For some reason, though, it still feels like the more effort I put into this incessant, arbitrary injustice, the more likely it is that good things will happen. It still doesn't make total sense to me, but I've already decided to go after the things I want, and I feel way too close to having that chance to become lazy and complacent now.

Friday, January 15, 2010


When I was in grade school, my mom would pack my lunch each morning before I left the house. I would go through different phases during which I liked different snacks to accompany my sandwich, which would change as well depending on my preferred deli meat at the time. I remember one particular phase in which I really loved bologna and mustard. I can't remember the last time I had a bologna sandwich.

I've always loved to eat, and I've always been good at it. My grandparents used to be so proud of me whenever I ate a lot; it made me think that having the ability to stuff my face was some kind of legitimate talent.

I still go through periods when I crave different foods; my flavors of the week, if you will, but they don't last forever. That is, my cravings don't last for all kinds of food except for sushi. Sushi has remained the one food I think I could eat every day and never grow sick of it.

I started off with your basic California Roll; avocado, crabmeat, and cucumber. I always use Wasabi (I like spicy foods, and when it comes to those, Wasabi might take the cake) to add some kick and because it really clears your sinuses, and I always use soy sauce for added flavor. I know it's about as elementary as you can get with sushi, but California Roll is just a classic in my opinion.

When I began to broaden my horizons, I tried Unagi, which is freshwater eel. It has a very unique texture, as one might expect when biting into eel, but I'm always eager to try something new and Unagi turned out to be a nice complement to my sushi repertoire.

Those simple days were just the beginning. Now, I'm familiar with many kinds of fish, like the tuna rolls, white or regular, spicy or not, and Tempura, like the shrimp and crabmeat varieties. Salmon roll, yellowtail, octopus, and many others frequent my plate, all of which are prone to disappearance.

There's a restaurant in my town that serves all-you-can eat sushi. They used to offer it every Wednesday and Sunday, but since I've been sick they've made it available every day. The words "all-you-can eat" together with "sushi" are comparable to a song like Unchained Melody to me, for their beauty is timeless and I become very excited whenever I hear them.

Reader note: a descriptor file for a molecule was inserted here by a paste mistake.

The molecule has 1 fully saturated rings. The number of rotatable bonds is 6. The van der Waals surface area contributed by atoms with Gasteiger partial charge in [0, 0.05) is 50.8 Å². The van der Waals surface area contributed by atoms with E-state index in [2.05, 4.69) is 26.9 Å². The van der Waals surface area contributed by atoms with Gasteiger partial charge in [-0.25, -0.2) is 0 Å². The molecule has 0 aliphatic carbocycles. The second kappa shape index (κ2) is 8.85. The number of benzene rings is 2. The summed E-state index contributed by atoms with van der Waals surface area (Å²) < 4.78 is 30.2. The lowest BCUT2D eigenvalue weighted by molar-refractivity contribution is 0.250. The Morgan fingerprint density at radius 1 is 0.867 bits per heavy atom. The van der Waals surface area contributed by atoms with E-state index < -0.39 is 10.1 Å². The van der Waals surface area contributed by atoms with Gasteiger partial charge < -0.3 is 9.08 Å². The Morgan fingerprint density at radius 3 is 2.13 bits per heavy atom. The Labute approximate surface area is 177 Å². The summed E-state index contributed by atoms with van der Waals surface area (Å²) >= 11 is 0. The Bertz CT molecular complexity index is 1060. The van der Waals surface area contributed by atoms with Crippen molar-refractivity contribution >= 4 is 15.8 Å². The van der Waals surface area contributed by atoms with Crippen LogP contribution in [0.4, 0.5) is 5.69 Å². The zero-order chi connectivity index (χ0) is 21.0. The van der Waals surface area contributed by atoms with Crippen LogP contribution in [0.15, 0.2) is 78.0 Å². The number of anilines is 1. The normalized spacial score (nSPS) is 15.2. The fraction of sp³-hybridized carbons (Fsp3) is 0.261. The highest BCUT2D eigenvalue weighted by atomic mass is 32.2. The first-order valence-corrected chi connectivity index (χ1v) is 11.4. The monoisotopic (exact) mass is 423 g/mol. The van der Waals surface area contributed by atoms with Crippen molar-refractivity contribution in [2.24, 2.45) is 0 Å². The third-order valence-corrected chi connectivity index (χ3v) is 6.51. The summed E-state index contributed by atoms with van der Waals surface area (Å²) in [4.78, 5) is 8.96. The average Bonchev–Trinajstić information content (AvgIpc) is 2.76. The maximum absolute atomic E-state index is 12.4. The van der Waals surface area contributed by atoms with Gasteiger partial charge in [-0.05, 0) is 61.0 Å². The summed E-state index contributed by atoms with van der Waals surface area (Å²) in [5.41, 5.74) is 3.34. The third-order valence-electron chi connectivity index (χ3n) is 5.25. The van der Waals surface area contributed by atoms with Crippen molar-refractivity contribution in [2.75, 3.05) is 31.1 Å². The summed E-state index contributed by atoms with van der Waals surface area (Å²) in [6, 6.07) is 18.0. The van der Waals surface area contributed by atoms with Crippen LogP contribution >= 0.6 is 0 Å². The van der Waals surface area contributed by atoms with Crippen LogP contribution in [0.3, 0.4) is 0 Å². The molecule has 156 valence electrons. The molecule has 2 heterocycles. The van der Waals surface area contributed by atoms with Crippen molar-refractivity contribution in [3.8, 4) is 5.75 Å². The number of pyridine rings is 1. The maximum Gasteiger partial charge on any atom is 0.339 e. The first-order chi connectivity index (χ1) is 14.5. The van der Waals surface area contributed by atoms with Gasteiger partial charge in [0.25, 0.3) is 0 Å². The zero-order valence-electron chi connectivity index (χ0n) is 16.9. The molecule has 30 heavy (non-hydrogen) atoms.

Talking at this length about my love for sushi has made me somewhat self-conscious, but I would be lying if I were to claim that my mouth had not begun to water. My palate is now becoming adamant in its demand for it, and under normal circumstances I would readily satisfy its insistence. The only problem that stands in my way, and has for a while now, is that I'm not allowed to eat sushi! Cancer strikes again!

Wednesday, January 13, 2010

Ode to the Chills

Stop that, wouldn't you?
Funny, nobody's there
That was really me
Who made me feel that way?

But I didn't feel a draught,
And the windows are all closed
Pull the covers over my head
'Cause it's so damn cold

It comes all of a sudden
Up and down my spine
Like a xylophone
Played in ice cold chimes

Make my teeth chatter
Close tightly my eyes
Curl up in a ball
Hands clasped inside

I wish that it had been
Someone close behind
A soft and gentle touch
Send ripples through my mind

A hand upon my shoulder
A different place and time
Pull the covers closer
The only hands are mine

Settle under the sheets
To relaxation, I'll resign
Give myself to rest
Body, soul, and--

No, not again!
!@&% mother#$&*ing sonofa@%$& *##% @%^&!
Shivers, you know, it's fine
My body's own frozen stabbing from behind

Saturday, January 9, 2010

Timing's a Bitch, Isn't It?

When I was eleven or twelve, I was named to the Little League Baseball All-Star Team in my town. After the regular Little League season ends, the assembled group of All-Stars has a chance to play the All-Star Teams from the neighboring towns and their associated Little Leagues. The goal is obviously to win and keep on winning, and to eventually have a shot at reaching the Little League World Series. Our team had won a few games early in the summer, and we were gaining confidence as we neared a big showdown with a local rival.